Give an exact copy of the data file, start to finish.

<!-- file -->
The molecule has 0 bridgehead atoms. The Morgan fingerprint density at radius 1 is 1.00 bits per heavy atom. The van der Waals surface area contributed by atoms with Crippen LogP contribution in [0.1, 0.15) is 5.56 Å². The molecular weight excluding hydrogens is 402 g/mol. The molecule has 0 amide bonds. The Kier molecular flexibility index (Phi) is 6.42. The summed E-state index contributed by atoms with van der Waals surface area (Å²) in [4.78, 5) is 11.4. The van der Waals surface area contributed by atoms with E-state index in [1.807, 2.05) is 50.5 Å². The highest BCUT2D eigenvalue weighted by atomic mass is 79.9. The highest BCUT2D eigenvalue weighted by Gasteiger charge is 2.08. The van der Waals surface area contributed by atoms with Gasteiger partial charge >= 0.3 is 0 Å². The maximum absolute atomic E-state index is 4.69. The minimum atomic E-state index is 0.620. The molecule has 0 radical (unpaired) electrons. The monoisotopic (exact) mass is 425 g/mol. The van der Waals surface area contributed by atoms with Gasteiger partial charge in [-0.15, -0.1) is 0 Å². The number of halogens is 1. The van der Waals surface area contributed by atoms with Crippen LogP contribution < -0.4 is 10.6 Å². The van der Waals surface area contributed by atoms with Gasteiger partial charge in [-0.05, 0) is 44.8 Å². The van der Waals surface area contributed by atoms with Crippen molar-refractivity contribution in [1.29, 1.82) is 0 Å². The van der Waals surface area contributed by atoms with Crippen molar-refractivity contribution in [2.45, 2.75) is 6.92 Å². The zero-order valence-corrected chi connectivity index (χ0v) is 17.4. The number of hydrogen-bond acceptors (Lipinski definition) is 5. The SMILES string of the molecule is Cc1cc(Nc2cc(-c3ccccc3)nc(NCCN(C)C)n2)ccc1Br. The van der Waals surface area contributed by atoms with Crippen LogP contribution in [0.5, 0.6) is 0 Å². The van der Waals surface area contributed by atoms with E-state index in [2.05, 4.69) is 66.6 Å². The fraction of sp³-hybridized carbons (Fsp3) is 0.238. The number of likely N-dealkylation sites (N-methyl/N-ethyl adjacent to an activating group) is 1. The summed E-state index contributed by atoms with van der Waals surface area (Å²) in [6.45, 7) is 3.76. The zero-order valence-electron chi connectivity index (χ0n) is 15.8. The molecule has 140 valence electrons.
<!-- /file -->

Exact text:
The molecule has 0 bridgehead atoms. The Morgan fingerprint density at radius 1 is 1.00 bits per heavy atom. The van der Waals surface area contributed by atoms with Crippen LogP contribution in [0.1, 0.15) is 5.56 Å². The molecular weight excluding hydrogens is 402 g/mol. The molecule has 0 amide bonds. The Kier molecular flexibility index (Phi) is 6.42. The summed E-state index contributed by atoms with van der Waals surface area (Å²) in [4.78, 5) is 11.4. The van der Waals surface area contributed by atoms with E-state index in [1.807, 2.05) is 50.5 Å². The highest BCUT2D eigenvalue weighted by atomic mass is 79.9. The highest BCUT2D eigenvalue weighted by Gasteiger charge is 2.08. The van der Waals surface area contributed by atoms with Gasteiger partial charge >= 0.3 is 0 Å². The maximum absolute atomic E-state index is 4.69. The minimum atomic E-state index is 0.620. The molecule has 0 radical (unpaired) electrons. The monoisotopic (exact) mass is 425 g/mol. The van der Waals surface area contributed by atoms with Gasteiger partial charge in [-0.15, -0.1) is 0 Å². The number of halogens is 1. The van der Waals surface area contributed by atoms with Crippen LogP contribution < -0.4 is 10.6 Å². The van der Waals surface area contributed by atoms with Gasteiger partial charge in [-0.05, 0) is 44.8 Å². The van der Waals surface area contributed by atoms with Crippen molar-refractivity contribution in [1.29, 1.82) is 0 Å². The van der Waals surface area contributed by atoms with Crippen molar-refractivity contribution in [2.45, 2.75) is 6.92 Å². The zero-order valence-corrected chi connectivity index (χ0v) is 17.4. The number of hydrogen-bond acceptors (Lipinski definition) is 5. The SMILES string of the molecule is Cc1cc(Nc2cc(-c3ccccc3)nc(NCCN(C)C)n2)ccc1Br. The van der Waals surface area contributed by atoms with Crippen LogP contribution in [0.5, 0.6) is 0 Å². The van der Waals surface area contributed by atoms with E-state index in [2.05, 4.69) is 66.6 Å². The fraction of sp³-hybridized carbons (Fsp3) is 0.238. The number of likely N-dealkylation sites (N-methyl/N-ethyl adjacent to an activating group) is 1. The summed E-state index contributed by atoms with van der Waals surface area (Å²) in [6.45, 7) is 3.76. The zero-order valence-electron chi connectivity index (χ0n) is 15.8. The molecule has 140 valence electrons.